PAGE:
Golovinsky Avenue

Golovinsky Avenue is the former name of Shota Rustaveli Avenue. It was named in honor of Yevgeny Alexandrovich Golovin, the governor-general of the Baltic region and the founder of the port of Novorossiysk. After finishing his studies in Moscow, on April 4, 1797, Yevgeny Alexandrovich entered military service with the rank of ensign in the Life Guards. He participated in wars against France (including the battles of Austerlitz, Borodino, and Leipzig, as well as the capture of Paris) and in several wars with Turkey.

During the Turkish War of 1828-1829, Mr. Golovin was appointed commandant of Varna. At that time, a plague epidemic was raging in the city, and the garrison soldiers refused to remove bodies from the hospital. Golovin, dressed in his ceremonial uniform, personally carried out the body of one of the deceased along with three volunteers. Two soldiers who helped Yevgeny Alexandrovich contracted the plague and died, but Golovin was fortunate enough to survive.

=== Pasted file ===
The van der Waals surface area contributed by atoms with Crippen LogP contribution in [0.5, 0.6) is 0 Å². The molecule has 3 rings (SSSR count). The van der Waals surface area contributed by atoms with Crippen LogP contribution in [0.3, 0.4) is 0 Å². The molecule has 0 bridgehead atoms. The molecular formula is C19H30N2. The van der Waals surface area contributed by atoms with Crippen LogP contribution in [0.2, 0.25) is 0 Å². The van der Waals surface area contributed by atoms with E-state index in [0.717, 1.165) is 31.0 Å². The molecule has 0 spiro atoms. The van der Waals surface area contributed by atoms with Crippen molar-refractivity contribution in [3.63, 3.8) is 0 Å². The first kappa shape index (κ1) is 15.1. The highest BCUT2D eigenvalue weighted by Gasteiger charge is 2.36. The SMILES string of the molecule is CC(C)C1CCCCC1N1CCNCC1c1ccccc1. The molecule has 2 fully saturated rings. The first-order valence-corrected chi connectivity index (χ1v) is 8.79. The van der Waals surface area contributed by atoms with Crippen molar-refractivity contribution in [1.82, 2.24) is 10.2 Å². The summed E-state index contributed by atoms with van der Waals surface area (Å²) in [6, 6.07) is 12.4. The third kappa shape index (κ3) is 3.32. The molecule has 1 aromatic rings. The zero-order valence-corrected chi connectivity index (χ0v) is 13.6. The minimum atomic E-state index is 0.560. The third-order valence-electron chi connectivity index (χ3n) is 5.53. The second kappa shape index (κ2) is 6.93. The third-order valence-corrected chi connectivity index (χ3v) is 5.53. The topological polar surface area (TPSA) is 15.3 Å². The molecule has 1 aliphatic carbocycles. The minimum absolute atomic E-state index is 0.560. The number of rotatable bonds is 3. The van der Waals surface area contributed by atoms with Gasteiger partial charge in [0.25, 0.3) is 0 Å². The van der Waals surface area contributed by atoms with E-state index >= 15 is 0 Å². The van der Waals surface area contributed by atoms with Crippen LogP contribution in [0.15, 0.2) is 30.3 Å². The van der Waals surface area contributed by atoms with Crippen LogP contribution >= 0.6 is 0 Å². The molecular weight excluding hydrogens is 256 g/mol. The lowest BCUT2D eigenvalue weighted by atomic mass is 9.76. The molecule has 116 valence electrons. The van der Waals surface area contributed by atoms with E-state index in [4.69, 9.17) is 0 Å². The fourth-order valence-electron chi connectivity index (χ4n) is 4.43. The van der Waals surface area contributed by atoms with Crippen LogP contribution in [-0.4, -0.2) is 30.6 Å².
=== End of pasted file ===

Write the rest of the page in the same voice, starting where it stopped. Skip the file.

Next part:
From 1837 to 1842, Yevgeny Alexandrovich managed the civil administration in the Caucasus, and in May 1838, under his leadership, the city of Novorossiysk was founded. 

He successfully opposed Imam Shamil, forcing him to go into hiding in 1839. 

In 1845, Golovin was appointed governor of the Baltic region, but he held this position for only three years—his attempts to convert the local Lutheran Christian population to Orthodoxy caused great discontent. 

Yevgeny Alexandrovich died in 1858.

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